Subjects: Behavioral health
Australian scientists have found a correlation between the time spent watching TV and all cause mortality. What is more, the relation holds even among people who exercise regularly. The problem, it seems, is prolonged inactivity.
To reach this surprising conclusion, David Dunstan of Melbourne’s Baker Heart and Diabetes Institute followed 8,800 people who were at least 50 years of age for 6 years. 284 of them died during the study, including 125 from cancer and 87 from cardiovascular disease.
Dunstan found that all cause mortality risk increased by 11% for each hour watching TV per day. The findings held up after adjustments were made for exercise duration, gender, age and waist circumference.
People who watched TV at least 4 hours per day were 46% more likely to die of any cause and 80% more likely to die of cardiovascular disease than those who watched 2 hours per day or less.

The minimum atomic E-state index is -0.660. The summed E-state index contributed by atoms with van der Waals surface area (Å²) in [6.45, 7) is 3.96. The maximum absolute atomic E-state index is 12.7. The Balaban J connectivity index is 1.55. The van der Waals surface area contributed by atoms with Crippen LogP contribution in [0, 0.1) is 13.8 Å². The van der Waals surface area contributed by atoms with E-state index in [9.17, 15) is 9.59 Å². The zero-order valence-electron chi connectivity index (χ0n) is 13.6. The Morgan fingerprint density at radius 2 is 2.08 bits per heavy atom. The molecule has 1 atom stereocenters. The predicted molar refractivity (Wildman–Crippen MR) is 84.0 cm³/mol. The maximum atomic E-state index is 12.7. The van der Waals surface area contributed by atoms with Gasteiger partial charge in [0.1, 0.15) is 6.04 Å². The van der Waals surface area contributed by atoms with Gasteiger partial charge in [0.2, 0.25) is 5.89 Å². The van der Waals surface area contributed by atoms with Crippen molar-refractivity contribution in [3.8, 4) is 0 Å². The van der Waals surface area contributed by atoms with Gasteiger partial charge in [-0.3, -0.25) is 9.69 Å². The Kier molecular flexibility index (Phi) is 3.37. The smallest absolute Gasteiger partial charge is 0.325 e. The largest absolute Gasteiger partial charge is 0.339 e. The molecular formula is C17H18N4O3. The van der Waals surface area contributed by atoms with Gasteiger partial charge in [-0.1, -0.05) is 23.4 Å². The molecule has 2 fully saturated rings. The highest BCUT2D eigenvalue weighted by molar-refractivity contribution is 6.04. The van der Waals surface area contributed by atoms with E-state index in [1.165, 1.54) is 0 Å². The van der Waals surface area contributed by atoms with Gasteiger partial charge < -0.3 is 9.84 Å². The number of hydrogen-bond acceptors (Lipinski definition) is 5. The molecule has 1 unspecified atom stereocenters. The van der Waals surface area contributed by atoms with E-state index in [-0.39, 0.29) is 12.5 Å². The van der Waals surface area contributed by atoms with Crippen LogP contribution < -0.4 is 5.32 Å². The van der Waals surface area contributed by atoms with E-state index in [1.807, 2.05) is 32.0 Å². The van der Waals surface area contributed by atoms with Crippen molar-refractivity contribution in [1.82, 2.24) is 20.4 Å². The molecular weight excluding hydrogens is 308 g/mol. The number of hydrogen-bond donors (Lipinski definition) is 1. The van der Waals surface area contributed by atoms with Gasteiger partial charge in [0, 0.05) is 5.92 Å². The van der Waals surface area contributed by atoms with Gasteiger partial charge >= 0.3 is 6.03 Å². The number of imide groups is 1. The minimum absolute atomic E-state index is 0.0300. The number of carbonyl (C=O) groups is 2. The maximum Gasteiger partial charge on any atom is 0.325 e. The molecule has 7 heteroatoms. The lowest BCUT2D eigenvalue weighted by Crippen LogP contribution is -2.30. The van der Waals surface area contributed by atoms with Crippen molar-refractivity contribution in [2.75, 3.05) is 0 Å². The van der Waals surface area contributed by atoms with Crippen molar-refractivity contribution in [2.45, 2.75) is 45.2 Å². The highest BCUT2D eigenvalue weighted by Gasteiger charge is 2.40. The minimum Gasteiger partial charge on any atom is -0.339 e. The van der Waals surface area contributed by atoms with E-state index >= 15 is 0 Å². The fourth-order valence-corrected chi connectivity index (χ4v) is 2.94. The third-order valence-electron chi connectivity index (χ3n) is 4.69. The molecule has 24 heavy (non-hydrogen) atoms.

“It’s not the sweaty type of exercise we’re losing,” Dunstan told the Wall Street Journal. “It’s the incidental moving around…utilizing muscles that [doesn’t happen] when we’re plunked on a couch in front of a television.”
The findings likely apply to other sedentary activities like sitting in front of a computer, driving or reading.
“The implication of these findings is that the extraordinary amount of sitting can undo the good effects that we know are a benefit when we get regular exercise,” Dunstan told the Journal.
A recent study by Neilson Co. found that Americans watch 5 hours of TV per day, on average.
Simple strategies to combat the problem include incorporating household chores like folding laundry into TV-time or (god forbid) getting up to change a TV channel rather than using a clicker.
The article appears in Circulation.